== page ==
If your child is age 21 or older, he or she may be able to independently obtain a credit card. But if your child is younger, the credit card company will require you, or another adult, to cosign the credit card application, unless your child can prove that he or she has the financial resources to repay the credit card debt. A credit card can provide security in a financial emergency and, if used properly, can help your child build a good credit history. But the temptation to use a credit card can be seductive, and it’s not uncommon for students to find themselves over their heads in debt before they’ve declared their majors. Unfortunately, a poor credit history can make it difficult for your child to rent an apartment, get a car loan, or even find a job for years after earning a degree. And if you’ve cosigned your child’s credit card application, you’ll be on the hook for your child’s unpaid credit card debt, and your own credit history could suffer.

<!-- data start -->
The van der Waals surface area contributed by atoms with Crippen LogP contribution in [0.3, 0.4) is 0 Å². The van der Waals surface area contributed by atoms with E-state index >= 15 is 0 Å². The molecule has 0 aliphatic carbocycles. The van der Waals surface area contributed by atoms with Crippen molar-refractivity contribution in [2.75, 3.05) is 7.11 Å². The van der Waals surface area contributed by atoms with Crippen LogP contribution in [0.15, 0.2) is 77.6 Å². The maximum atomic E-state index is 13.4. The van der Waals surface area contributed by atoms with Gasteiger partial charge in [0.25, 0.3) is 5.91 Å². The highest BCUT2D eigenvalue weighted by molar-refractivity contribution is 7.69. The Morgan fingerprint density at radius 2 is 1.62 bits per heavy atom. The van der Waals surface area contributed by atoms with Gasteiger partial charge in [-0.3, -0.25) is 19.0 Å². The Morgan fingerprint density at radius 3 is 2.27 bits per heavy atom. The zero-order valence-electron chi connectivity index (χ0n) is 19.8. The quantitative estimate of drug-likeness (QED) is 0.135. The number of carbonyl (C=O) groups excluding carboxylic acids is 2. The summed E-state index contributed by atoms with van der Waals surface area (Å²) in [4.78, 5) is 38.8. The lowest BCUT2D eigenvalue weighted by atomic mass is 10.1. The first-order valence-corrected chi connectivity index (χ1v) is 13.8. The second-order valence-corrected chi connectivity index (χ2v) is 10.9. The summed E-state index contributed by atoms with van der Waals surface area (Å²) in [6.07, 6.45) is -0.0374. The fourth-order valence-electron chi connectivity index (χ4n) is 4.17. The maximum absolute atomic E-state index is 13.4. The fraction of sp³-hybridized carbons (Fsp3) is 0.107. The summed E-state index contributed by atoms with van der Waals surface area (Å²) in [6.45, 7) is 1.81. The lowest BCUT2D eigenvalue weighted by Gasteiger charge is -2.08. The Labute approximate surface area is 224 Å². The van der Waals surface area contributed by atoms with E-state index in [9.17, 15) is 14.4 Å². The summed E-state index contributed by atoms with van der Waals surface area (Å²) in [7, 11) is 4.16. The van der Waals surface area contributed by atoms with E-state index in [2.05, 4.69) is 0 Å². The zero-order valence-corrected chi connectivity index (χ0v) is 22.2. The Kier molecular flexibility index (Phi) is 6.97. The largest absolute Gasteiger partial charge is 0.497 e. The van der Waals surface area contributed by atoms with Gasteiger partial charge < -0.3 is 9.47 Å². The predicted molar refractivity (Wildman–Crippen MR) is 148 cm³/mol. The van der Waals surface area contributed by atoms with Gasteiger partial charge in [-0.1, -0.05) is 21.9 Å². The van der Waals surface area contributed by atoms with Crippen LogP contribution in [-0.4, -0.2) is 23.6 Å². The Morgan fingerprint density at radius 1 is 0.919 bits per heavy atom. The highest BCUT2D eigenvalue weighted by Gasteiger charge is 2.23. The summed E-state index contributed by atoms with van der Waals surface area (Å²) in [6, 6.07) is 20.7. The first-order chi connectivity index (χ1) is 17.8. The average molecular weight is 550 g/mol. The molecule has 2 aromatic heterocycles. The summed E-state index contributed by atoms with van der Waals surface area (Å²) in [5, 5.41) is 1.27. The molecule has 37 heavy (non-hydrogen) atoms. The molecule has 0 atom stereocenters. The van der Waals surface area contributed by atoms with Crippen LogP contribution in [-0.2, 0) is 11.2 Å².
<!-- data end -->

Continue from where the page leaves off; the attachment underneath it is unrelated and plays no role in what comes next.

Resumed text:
Here are some tips to help your child learn to use credit responsibly:
Finally, remind your child that life after college often involves student loan payments and maybe even car or mortgage payments. The less debt your child graduates with, the better off he or she will be. When it comes to the plastic variety, extra credit is the last thing a college student wants to accumulate!